Tim Walker – Shoot for the Moon

Review by Paul Anderson •

Dark, decadent, distinctive, eccentric, extraordinary, fantastical, imaginative, magical, mischievous, opulent, playful, weird, wild: these adjectives have all been used by others to describe the photographic work of Tim Walker. 922 more words

Photo Books

Shane Lynam – Fifty High Seasons

Review by Melanie Chapman •

Escape is on the minds of many people these days, now that we are in various stages of “Stay at Home” efforts to reduce the spread of a global pandemic. 780 more words

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Fabio Ponzio – East of Nowhere

Review by Steve Harp •

It’s more than a little unsettling to characterize a book which can be described – in the words of its creator – as a “succession of dark days” as lovely. 855 more words

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Jodie Hulden – Left Behind

Review by Wayne Swanson 

Bodie, that 19th-century gold rush ghost town in the California hills east of the Sierra Nevada mountain range, has been a theme park for photographers for years. 441 more words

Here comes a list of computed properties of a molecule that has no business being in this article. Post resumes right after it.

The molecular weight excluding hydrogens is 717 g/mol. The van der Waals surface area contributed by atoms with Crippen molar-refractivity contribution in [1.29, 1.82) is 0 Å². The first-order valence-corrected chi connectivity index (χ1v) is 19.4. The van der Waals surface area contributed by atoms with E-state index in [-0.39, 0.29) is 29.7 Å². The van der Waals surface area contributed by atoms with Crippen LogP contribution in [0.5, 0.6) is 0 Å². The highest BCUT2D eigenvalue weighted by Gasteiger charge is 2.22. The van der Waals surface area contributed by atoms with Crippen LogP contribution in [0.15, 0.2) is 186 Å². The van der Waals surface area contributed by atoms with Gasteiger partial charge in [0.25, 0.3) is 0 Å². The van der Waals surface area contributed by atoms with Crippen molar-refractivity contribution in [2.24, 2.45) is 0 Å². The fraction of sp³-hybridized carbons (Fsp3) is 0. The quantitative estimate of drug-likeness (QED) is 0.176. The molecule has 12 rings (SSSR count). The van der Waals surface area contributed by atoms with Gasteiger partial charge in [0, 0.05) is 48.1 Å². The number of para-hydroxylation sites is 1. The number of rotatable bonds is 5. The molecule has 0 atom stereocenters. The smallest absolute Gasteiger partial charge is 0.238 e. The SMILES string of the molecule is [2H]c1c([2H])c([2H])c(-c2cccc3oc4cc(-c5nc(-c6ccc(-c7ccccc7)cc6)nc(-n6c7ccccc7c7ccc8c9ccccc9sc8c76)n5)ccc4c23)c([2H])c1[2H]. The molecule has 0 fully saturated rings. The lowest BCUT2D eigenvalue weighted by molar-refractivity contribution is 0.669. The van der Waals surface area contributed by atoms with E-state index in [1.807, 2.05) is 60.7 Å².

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Jacob Loewentheil – The Psychological Portrait: Marcel Sternberger’s Revelations in Photography

Review by Gerhard Clausing •

Once in a while one makes a truly surprising discovery: the work of Marcel Sternberger certainly fits that category. Iconic portraits of 20th century luminaries, depictions that were relatively unknown for many decades, have now been unearthed from his archive, thanks to the work of Jacob and Stephan Loewentheil of New York City. 601 more words

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Ralph Eugene Meatyard – Stages For Being

Review by Douglas Stockdale

The late Ralph Eugene (Gene) Meatyard, 1925 – 1972, was an optician whose personal artistic quest has had an extended impact on contemporary photography. 843 more words

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PhotoBook Journal - Issue #13

Welcome to our 13th Issue;

We continue our quarantine mode during the days of COVID-19. This month we have another diverse selection of photobooks, ranging from Australia conceptual landscapes, the genre of the nude, one painted and the other investigating athleticism, as well as two narratives on the concept of dust, WWII reimagined, and a conceptual contemplation of our extinction. 327 more words

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